The Dromedaris (Camelus dromedarius or dromedary camel) was Jan van Riebeeck's transport in a small Dutch VOC fleet (Dromedaris, Reijger, Goede Hoop) leaving Texel in December 1651 bound for Batavia but stopping (06/04/1652 - 25/05/1652) to establish a half-way post at Table Bay, South Africa (Cape Town, Cape of Good Hope) for the purpose of re-supplying and repairing VOC ships enroute or returning from the East-Indies.

Duyfken: Jaght; Length: 25 m; Beam: 6 m; 110 displacement tons; Crew: 20; Armament: 10 guns; Netherlands; 1595

On November 18, 1605, Duyfken sailed from Banda in Indonesia to search and explore new trade opportunities, particularly 'the great land of Nova Guinea and other East- and Southlands'. She charted 300 kilometers of the Australian Cape York Peninsula, which captain Willem Janszoon mistook for part of New Guinea. Finding little of immediate interest, they returned to Banda in June 1606, two months before San Pedro transited Torres Strait.

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Duyfken Replica

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Egmont: HMS Egmont; Third Rate ship-of-the-line; Length: 176 ft; Beam: 48 ft; Draft : 17 ft; 1760 tons; Comp: 590; Armament: 74 guns; Northfleet Dockyard, England; 1810

The fifth ship of the Royal Navy named Egmont served as flagship of Rear-Admiral Charles Vinnicombe Penrose in 1814. Later she was reduced to act as a receiving ship in Rio de Janeiro and finally was sold out of the British Navy in 1875.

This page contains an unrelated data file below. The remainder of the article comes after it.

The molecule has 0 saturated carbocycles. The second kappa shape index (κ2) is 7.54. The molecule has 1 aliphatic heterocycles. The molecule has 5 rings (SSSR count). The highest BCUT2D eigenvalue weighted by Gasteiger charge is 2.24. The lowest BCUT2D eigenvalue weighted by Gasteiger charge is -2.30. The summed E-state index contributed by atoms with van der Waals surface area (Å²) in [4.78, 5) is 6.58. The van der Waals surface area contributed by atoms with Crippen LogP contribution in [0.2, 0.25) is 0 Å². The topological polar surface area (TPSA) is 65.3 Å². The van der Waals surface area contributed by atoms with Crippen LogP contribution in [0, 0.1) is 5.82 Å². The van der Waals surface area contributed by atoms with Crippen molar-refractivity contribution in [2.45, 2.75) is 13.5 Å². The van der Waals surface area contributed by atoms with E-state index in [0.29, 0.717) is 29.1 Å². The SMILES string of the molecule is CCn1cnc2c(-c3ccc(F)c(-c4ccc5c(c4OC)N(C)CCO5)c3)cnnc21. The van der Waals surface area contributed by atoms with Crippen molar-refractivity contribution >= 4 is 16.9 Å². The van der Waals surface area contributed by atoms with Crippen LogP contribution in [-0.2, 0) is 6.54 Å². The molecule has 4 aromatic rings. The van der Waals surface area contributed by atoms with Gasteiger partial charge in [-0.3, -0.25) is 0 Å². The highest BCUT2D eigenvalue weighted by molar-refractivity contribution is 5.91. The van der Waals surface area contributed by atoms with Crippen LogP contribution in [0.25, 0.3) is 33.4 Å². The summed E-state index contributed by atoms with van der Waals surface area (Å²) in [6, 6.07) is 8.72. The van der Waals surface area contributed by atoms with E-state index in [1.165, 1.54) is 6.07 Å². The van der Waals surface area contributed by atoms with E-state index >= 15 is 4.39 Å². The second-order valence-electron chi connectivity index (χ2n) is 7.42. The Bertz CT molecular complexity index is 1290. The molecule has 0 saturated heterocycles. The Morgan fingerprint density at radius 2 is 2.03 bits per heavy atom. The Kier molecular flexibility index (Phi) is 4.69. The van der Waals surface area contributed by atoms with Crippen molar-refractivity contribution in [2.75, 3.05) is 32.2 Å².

Elizabeth Bonaventure: Galleon; 448 wine tons burthen; Length: 24 m (keel); Beam: 11 m; Depth of hold: 5 m; Comp.: 250; Armament: 4x32pdr (demi-cannon), 2x24pdr (cannon-perier), 6x18pdr (culverin), 8x9pdr (demi-culverin), 6x6pdr (saker), 2x4pdr (minion), 4 port pieces, 6 fowlers, 12 bases, 2 falcons; Chatham, England; 1576

She took part in the Spanish Armada engagement, while under command of the nobleman-privateer, the Earl of Cumberland.
Eliza Swan: Whaling Ship; 306 tons; Crew: 48; Montrose, Scotland; 1801

A very successful whaler, the Eliza Swan was captured and subsequently ransomed by the USS President on July 24th, 1813. The Eliza Swan was fully laden with 146 tuns or about 37,000 gallons of whale blubber from a good catch of 8 whales. She was on her way home. The USS President deceived the Eliza Swan by flying British colors at distance and only raising the American flag when capture had been assured, an often used practice in the privateering business. It's were the expression 'showing your true colors' originates from.